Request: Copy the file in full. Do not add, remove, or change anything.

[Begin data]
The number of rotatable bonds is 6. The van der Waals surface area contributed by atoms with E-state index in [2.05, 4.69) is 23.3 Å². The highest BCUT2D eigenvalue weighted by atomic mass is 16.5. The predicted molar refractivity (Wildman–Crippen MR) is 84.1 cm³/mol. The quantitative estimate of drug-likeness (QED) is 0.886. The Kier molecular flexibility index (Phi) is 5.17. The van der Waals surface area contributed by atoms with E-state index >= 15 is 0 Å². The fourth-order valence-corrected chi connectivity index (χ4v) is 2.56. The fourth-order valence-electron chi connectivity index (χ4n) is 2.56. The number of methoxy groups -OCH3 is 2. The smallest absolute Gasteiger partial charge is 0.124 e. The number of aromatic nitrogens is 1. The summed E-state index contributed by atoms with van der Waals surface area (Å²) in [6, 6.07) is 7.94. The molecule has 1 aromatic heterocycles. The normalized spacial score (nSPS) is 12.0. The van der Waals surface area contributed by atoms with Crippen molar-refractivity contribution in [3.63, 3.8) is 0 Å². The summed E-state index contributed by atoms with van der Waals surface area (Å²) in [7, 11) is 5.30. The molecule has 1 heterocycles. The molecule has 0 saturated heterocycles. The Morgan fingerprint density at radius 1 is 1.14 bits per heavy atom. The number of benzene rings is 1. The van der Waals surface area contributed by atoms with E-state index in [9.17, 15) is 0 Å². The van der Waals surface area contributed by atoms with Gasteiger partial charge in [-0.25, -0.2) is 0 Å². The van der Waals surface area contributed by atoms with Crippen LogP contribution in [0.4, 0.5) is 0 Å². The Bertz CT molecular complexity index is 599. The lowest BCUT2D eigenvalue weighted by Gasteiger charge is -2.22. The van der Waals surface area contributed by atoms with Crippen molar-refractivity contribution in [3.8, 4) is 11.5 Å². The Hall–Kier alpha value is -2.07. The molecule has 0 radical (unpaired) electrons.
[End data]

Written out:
The number of rotatable bonds is 6. The van der Waals surface area contributed by atoms with E-state index in [2.05, 4.69) is 23.3 Å². The highest BCUT2D eigenvalue weighted by atomic mass is 16.5. The predicted molar refractivity (Wildman–Crippen MR) is 84.1 cm³/mol. The quantitative estimate of drug-likeness (QED) is 0.886. The Kier molecular flexibility index (Phi) is 5.17. The van der Waals surface area contributed by atoms with E-state index >= 15 is 0 Å². The fourth-order valence-corrected chi connectivity index (χ4v) is 2.56. The fourth-order valence-electron chi connectivity index (χ4n) is 2.56. The number of methoxy groups -OCH3 is 2. The smallest absolute Gasteiger partial charge is 0.124 e. The number of aromatic nitrogens is 1. The summed E-state index contributed by atoms with van der Waals surface area (Å²) in [6, 6.07) is 7.94. The molecule has 1 aromatic heterocycles. The normalized spacial score (nSPS) is 12.0. The van der Waals surface area contributed by atoms with Crippen molar-refractivity contribution in [3.63, 3.8) is 0 Å². The summed E-state index contributed by atoms with van der Waals surface area (Å²) in [7, 11) is 5.30. The molecule has 1 heterocycles. The molecule has 0 saturated heterocycles. The Morgan fingerprint density at radius 1 is 1.14 bits per heavy atom. The number of benzene rings is 1. The van der Waals surface area contributed by atoms with E-state index in [9.17, 15) is 0 Å². The van der Waals surface area contributed by atoms with Gasteiger partial charge in [-0.25, -0.2) is 0 Å². The van der Waals surface area contributed by atoms with Crippen LogP contribution in [0.4, 0.5) is 0 Å². The Bertz CT molecular complexity index is 599. The lowest BCUT2D eigenvalue weighted by Gasteiger charge is -2.22. The van der Waals surface area contributed by atoms with Crippen molar-refractivity contribution in [3.8, 4) is 11.5 Å². The Hall–Kier alpha value is -2.07. The molecule has 0 radical (unpaired) electrons.